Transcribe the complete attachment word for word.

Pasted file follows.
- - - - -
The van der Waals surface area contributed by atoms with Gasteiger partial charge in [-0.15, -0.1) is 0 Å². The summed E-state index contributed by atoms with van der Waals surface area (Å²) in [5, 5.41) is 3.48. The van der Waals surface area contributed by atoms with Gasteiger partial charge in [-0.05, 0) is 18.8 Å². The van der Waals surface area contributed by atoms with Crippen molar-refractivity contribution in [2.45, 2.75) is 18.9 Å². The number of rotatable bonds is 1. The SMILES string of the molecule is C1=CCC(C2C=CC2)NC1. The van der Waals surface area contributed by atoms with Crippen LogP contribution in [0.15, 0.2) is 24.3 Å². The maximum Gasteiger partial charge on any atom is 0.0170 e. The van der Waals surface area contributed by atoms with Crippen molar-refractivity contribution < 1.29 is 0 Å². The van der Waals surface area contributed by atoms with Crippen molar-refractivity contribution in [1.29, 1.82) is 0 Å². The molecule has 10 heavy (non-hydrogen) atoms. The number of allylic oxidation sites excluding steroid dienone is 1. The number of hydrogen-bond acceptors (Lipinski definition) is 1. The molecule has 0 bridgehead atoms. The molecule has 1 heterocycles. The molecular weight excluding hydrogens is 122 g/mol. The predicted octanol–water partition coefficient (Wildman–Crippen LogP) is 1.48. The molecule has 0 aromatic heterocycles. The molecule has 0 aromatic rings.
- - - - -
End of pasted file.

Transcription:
The van der Waals surface area contributed by atoms with Gasteiger partial charge in [-0.15, -0.1) is 0 Å². The summed E-state index contributed by atoms with van der Waals surface area (Å²) in [5, 5.41) is 3.48. The van der Waals surface area contributed by atoms with Gasteiger partial charge in [-0.05, 0) is 18.8 Å². The van der Waals surface area contributed by atoms with Crippen molar-refractivity contribution in [2.45, 2.75) is 18.9 Å². The number of rotatable bonds is 1. The SMILES string of the molecule is C1=CCC(C2C=CC2)NC1. The van der Waals surface area contributed by atoms with Crippen LogP contribution in [0.15, 0.2) is 24.3 Å². The maximum Gasteiger partial charge on any atom is 0.0170 e. The van der Waals surface area contributed by atoms with Crippen molar-refractivity contribution < 1.29 is 0 Å². The van der Waals surface area contributed by atoms with Crippen molar-refractivity contribution in [1.29, 1.82) is 0 Å². The molecule has 10 heavy (non-hydrogen) atoms. The number of allylic oxidation sites excluding steroid dienone is 1. The number of hydrogen-bond acceptors (Lipinski definition) is 1. The molecule has 0 bridgehead atoms. The molecule has 1 heterocycles. The molecular weight excluding hydrogens is 122 g/mol. The predicted octanol–water partition coefficient (Wildman–Crippen LogP) is 1.48. The molecule has 0 aromatic heterocycles. The molecule has 0 aromatic rings.